Last modified on 20 October 2014, at 09:40

A-level Applied Science/Finding out about substances/Titration

Uses of titrationEdit

See also: w:Titration

Titration can produce one of two pieces of information:

  1. When both reagents are known, their reaction is known but only one concentration is known; titration can calculate the unknown concentration.
  2. When both reagents and their concentrations are known, but the reaction is unknown; titration can calculate the unknown reaction.

Sample preparationEdit

Samples for titration must contain a known chemical so that a standard chemical can be chosen which will react with it.

The sample must not contain any impurities which would interfere with the main reaction.

Samples need to be in the form of solutions. To assay gases and solids the substances may be dissolved in a suitable solvent (e.g. water).

In some cases the sample is made to react with a solution and then the remaining reactant is titrated. This is known as a back reaction.

Example: 1.00 g of impure calcium carbonate reacted with 100 cm³ of 0.4 mol dm-3 hydrochloric acid. The acid concentration was found by titration to be 0.21 mol dm-3, which implies that only 0.0095 mol of carbonate reacted. This amount of carbonate would have a mass of 0.95 g so we can say that the calcium carbonate has 5 % impurities.

Standard procedures and equipmentEdit

Standard SolutionEdit

A standard solution is a solution of known concentration. Units of concentration are moles per cubic decimetre i.e. mol dm-3

Primary Standard - This is a chemical which can be obtained in a pure state. It is the basis upon which the concentration of other solutions can be measured and it must possess the following properties:

  • it should not effloresce nor be deliquescent or hygroscopic
  • it must remain stable in solution for a sufficient length of time
  • it must possess a fairly large molar mass to reduce errors in weighing

Passing the mine water sample through an ion exchange resin can replace the metal ions with sodium ions. This process converts all the sulphate salts to sodium sulphate. The acid concentration is in the range 0.6-0.7 mol dm-3, but we need to measure it exactly by titration.

Experiment 1: Preparing the primary standard (sodium carbonate 0.5 mol dm-3)

  1. Place a weighing bottle on the balance and tare to obtain a zero reading. Weigh approximately 5.3g the sodium carbonate.
  2. Remove the weighing bottle from the balance, zero the balance, and weigh the full bottle.
  3. Tip the contents of the bottle into a clean beaker (100 cm³)- it doesn't have to be dry.
  4. Weigh the emptied bottle.
  5. Add deionised water to the beaker (about 50cm³) and stir to dissolve the sodium carbonate. Leave the glass rod in the solution at all times - you will lose some to the bench if you put it down.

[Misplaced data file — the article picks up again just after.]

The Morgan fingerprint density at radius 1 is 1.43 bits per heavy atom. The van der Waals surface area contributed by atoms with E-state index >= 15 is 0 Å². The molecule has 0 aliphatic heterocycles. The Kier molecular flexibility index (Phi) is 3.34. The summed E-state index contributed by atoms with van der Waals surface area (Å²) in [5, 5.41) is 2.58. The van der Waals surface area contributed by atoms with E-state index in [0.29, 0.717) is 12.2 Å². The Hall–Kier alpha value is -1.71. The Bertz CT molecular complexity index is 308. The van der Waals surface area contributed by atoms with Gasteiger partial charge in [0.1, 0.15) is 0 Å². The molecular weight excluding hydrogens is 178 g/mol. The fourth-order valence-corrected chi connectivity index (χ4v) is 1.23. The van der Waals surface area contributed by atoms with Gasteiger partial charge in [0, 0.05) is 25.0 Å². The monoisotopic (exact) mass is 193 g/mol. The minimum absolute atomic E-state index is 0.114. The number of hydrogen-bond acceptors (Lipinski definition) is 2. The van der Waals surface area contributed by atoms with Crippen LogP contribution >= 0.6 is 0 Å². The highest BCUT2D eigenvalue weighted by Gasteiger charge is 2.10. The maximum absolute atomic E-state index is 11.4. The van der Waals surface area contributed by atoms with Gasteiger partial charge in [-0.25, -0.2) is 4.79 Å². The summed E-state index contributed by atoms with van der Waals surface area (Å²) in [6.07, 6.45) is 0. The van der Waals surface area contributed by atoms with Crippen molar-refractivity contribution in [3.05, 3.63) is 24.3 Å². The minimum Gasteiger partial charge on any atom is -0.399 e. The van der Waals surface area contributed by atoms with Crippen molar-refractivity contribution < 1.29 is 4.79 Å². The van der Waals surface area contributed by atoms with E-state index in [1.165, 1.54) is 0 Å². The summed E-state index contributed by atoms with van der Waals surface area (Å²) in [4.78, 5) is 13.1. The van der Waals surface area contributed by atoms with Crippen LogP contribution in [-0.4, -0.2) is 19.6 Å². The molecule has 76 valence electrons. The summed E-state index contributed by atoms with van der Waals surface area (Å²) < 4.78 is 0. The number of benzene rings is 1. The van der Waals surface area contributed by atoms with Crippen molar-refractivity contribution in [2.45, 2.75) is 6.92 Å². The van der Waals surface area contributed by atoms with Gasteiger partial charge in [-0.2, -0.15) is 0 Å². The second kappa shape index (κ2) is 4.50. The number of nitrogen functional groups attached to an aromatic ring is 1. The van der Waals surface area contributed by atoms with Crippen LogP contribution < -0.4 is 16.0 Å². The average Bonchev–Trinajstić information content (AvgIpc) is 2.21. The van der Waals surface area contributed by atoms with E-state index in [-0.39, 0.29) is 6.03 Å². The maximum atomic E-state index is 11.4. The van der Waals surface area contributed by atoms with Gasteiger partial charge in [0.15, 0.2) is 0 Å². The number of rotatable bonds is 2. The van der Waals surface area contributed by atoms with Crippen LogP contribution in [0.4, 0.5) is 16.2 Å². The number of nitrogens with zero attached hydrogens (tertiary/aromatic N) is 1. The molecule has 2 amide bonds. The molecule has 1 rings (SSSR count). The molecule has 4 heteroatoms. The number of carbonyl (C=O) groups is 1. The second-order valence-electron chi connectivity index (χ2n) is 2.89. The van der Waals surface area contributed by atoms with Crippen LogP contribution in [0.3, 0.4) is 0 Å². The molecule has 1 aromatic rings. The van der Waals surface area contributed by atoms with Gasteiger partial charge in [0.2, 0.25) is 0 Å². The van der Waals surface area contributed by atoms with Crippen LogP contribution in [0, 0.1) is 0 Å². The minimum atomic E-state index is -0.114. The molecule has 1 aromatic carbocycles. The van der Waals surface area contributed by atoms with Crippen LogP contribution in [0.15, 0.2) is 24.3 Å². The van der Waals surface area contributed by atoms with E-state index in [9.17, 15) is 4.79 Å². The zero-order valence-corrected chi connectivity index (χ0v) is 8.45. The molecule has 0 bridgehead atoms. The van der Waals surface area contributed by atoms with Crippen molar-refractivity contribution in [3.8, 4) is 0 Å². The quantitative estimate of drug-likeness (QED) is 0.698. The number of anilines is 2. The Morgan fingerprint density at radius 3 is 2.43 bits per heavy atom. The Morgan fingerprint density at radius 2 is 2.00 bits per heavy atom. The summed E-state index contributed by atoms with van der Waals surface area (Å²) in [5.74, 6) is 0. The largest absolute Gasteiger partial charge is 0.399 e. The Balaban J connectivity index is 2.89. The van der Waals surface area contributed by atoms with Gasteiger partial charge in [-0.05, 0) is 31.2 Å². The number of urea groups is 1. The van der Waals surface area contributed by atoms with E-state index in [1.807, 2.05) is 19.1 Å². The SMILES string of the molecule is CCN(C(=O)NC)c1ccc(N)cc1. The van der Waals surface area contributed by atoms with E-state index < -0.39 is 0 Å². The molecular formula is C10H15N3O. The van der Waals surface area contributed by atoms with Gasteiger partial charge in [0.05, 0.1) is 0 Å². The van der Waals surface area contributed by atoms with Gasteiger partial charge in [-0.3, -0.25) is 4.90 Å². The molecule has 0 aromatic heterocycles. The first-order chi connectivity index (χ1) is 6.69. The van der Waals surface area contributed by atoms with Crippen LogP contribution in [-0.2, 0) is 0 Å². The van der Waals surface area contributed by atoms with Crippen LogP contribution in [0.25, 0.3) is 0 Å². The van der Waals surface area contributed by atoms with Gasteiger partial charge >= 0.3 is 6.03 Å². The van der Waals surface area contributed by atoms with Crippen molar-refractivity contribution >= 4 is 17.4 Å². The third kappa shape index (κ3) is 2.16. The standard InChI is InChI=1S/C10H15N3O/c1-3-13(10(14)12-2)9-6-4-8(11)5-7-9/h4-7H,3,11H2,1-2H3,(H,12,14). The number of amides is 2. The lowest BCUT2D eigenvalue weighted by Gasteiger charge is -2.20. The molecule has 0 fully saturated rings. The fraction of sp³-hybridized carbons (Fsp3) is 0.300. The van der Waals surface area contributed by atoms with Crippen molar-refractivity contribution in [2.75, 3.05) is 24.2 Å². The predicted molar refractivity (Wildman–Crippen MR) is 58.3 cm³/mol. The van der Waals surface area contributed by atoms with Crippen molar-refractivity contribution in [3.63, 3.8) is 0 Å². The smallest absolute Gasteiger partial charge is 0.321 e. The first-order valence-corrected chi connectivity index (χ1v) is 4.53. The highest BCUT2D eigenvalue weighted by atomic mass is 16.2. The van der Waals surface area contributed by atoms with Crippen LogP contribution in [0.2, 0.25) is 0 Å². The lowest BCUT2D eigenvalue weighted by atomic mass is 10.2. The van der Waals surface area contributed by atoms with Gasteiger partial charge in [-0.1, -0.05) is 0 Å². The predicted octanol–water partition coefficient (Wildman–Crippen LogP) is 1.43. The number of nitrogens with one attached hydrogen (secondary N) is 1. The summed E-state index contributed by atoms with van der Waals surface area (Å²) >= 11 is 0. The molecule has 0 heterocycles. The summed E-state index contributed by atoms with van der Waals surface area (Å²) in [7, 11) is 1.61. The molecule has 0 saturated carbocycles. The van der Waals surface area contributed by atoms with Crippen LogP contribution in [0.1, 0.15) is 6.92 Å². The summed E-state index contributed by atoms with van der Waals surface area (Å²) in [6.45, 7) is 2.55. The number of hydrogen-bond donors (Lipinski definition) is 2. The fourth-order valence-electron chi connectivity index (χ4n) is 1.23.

6. Now transfer the solution via a funnel into a volumetric flask (100 cm³) and wash all remaining drops of solution into the flask with a wash bottle. Wash also the rod and funnel into the flask.
  7. Remove the funnel and make up the solution to the graduation mark i.e. until the bottom of the meniscus is just in line with the graduation mark on the neck of the flask - use a dropping pipette for this. Stopper the flask and mix the solution by inverting the flask 23 times as this fully mixes the solution(shaking is no good).
  8. Carefully top up the solution to 100 cm³ again if necessary.
  9. Label the flask immediately with your name, name of solution and its concentration.

Weighing ResultsEdit

  • Mass of bottle with sample: ________ g
  • Mass of bottle empty: ________ g
  • Mass of sample: ________ g
  • Concentration of solution _________ g dm-3
  • Mr of sodium carbonate: _________
  • Molar concentration of solution: _________ mol dm-3

TitrationEdit

Using standard solution of sodium carbonate (0.5 mol dm-3) titrate this against the mine water in order to determine its acid content.

  1. Use the pipette to measure 25 cm³ aliquots of your mine water into 4 conical flasks.
  2. Add a few drops of methyl red or screened methyl orange indicator.
  3. Fill the burette with the sodium carbonate (0.5 mol dm-3)
  4. Titrate to obtain concordant results.
  5. Record the results in the table below
Rough 1st accurate 2nd accurate 3rd accurate
Final burette reading (cm³)
Initial burette reading (cm³)
Titre (cm³)

Indicator:

Mean titre:

CalculationsEdit

The acid contaminating the water is sulphuric acid.

  1. Write the balanced equation for the reaction of sodium carbonate with hydrochloric acid.
  2. Calculate the concentration of the acid.

Risk AssessmentEdit

Chemical/Procedure Hazard Source of advice How to reduce risk Disposal
Sodium Carbonate Irritant CLEAPPS Hazcards Wear lab coat and goggles when using For spillages rinse with water, dispose of clothes which encounter the substance
Sulphuric Acid 0.05 – 0.15 mol dm-3 Irritant as it is of low concentration CLEAPPS Hazcards Wear lab coat and goggles at all times Rinse with water and dispose of contaminated clothes